Within this particular tradition Adam was also seen as a single person. Wisdom 10.1 says 'It was wisdom which preserved the ancestral father, the ihidaya, who had been created in the world'.4 One version of the Adam myth portrays him as created as an individual. Commenting on Genesis 2.24 Aphrahat says that the single person 'loves and reveres God his Father and the Holy Spirit his Mother'.5 If in the first chapter of Genesis the image of God concerns the relationship of male and female, then in chapter two the image is reflected in Adam. These passages of course have been used to denigrate both women and single people, as if both are only half human until married. But Adam as single points to the fullness of the humanity of the single person. We are created single. If in the creation myth Adam is single, then the concept is also important in redemption through Adam-Christ typology.
Christ as the second Adam, the single beloved Child, points to another dimension of singleness, that of singleness of heart. James warns of the dangers of being double-minded (James 1.8) and Paul sees the interests of the married as divided (1 Cor. 7.34). Indeed Jesus was the one who resolutely set his course to do the will of God (Mark 10.32).
The heart was the place of Jesus' singleness to the Father and this was for him something that he found nourishing. The heart is to seek God's Kingdom and to direct the heart heavenward is the way to find true treasure.
Paul may be giving a rather negative view of marriage in 1 Cor. 7, but verse 7 puts both marriage and singleness on a level: each has its own gift from God. To see each as gift is to view each positively. Singleness is both an exterior state (viewed often in the negative term 'not married'), but is also an interior state, single-minded in devotion to God. In this meaning of the term it would seem that the married need to be single as well.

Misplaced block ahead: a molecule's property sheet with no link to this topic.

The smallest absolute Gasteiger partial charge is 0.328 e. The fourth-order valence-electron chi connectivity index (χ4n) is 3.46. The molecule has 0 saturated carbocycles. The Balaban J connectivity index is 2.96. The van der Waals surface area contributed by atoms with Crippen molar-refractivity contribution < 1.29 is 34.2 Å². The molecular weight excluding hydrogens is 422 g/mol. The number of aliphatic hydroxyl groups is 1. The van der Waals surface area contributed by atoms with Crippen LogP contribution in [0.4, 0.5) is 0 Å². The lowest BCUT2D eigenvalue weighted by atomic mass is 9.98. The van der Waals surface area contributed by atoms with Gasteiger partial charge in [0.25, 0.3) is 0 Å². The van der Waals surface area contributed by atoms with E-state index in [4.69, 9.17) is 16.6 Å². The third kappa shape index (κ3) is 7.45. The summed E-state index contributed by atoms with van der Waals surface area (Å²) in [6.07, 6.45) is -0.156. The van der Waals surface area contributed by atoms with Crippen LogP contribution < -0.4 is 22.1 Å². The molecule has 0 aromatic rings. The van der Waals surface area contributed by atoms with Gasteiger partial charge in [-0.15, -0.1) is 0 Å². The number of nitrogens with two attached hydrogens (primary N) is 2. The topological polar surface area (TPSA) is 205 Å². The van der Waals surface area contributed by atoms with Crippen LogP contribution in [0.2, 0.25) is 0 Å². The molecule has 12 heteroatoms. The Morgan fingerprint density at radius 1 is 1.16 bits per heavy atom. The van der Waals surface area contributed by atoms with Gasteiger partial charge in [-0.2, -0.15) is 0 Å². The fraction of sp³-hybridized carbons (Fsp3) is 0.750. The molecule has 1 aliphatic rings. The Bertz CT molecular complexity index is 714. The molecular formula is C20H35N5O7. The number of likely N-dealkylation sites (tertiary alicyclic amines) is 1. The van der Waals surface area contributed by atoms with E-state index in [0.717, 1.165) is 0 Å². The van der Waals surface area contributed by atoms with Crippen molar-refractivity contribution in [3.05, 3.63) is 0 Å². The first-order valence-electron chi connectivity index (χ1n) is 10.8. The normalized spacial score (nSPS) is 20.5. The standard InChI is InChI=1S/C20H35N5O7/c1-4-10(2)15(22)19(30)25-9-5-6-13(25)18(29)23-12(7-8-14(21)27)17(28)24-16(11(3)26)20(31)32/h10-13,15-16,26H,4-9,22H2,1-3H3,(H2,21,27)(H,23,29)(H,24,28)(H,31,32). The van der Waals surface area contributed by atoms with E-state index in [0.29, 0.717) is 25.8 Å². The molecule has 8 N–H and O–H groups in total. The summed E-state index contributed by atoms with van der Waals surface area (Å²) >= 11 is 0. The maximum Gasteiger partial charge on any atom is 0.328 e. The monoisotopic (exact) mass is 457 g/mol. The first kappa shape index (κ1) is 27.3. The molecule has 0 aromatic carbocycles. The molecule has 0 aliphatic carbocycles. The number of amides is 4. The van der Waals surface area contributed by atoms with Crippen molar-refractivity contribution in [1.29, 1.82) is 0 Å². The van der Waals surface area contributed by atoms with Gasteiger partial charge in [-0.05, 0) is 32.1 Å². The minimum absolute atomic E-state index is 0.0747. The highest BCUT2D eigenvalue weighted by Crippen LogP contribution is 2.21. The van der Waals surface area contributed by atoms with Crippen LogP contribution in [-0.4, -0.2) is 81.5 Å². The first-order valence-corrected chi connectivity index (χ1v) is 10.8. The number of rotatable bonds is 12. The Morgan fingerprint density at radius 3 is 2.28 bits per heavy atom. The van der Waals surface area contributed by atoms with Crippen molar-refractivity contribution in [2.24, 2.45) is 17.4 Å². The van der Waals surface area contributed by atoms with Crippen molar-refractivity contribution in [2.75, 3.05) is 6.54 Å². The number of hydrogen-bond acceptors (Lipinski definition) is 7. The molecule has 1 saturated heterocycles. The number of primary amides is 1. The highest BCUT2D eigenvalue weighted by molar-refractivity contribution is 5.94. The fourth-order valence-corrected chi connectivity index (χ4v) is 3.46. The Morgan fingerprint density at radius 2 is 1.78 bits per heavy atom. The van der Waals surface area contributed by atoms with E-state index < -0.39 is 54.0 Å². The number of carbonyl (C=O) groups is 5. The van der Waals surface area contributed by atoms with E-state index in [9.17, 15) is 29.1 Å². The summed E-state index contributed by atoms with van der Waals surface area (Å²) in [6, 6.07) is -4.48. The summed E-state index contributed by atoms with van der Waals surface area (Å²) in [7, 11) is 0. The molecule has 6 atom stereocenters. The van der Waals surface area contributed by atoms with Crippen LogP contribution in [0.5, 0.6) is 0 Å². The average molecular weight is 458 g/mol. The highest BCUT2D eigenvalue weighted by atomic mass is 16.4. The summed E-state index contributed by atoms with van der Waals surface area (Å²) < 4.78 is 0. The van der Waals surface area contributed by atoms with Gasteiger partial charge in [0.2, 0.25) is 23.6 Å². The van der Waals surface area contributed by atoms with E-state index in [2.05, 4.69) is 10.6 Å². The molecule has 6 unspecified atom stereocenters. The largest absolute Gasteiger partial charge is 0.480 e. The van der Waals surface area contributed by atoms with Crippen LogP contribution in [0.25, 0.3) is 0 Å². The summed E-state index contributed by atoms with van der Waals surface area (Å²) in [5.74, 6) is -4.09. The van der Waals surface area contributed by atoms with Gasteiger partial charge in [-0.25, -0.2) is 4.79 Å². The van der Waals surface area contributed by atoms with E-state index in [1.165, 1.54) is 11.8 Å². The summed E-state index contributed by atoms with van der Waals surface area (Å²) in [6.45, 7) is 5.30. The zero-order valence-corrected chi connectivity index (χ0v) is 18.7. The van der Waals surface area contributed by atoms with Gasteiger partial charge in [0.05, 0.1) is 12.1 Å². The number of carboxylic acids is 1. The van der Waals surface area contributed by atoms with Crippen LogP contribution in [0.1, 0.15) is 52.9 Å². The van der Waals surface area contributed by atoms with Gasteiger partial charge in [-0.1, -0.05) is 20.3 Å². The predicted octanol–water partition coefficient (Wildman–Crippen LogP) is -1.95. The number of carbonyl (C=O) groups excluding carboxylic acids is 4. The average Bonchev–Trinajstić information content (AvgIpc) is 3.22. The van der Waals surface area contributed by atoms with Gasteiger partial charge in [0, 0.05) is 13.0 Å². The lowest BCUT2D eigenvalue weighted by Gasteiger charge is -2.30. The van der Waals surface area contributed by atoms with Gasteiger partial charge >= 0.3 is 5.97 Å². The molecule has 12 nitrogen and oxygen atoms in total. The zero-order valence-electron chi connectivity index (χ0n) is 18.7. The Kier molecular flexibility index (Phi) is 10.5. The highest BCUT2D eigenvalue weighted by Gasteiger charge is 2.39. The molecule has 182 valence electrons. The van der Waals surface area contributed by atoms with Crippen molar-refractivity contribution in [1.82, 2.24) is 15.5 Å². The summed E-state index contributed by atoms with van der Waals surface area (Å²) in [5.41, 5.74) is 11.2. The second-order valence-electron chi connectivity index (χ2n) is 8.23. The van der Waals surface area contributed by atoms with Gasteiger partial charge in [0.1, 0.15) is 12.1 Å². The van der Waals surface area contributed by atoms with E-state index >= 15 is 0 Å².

Baptism is also related to singleness in the early Syrian tradition. A high value was undoubtedly put on celibacy. Indeed this may have been a precondition of baptism6. If, however, baptism is to put on Christ, and to enter again into life as in paradise, then it is not surprising that singleness was a baptismal theme. Ephrem talked of baptism in these terms: See, people being baptized, becoming virgins and qaddishe, having gone down into the font, been baptized and put on that single iljidaya.1
Dignity and purity may have been lost at the Fall, but through baptism these are regained. To insist on celibacy as a condition for baptism is to lose the idea that both marriage and singleness are a gift. For some, singleness, and even celibacy, is a part of the clothing that they have put on at baptism. This may take time to realize. The important point is that the church community should be such that this gift can be valued both by the one to whom it is given and by the congregation as a whole.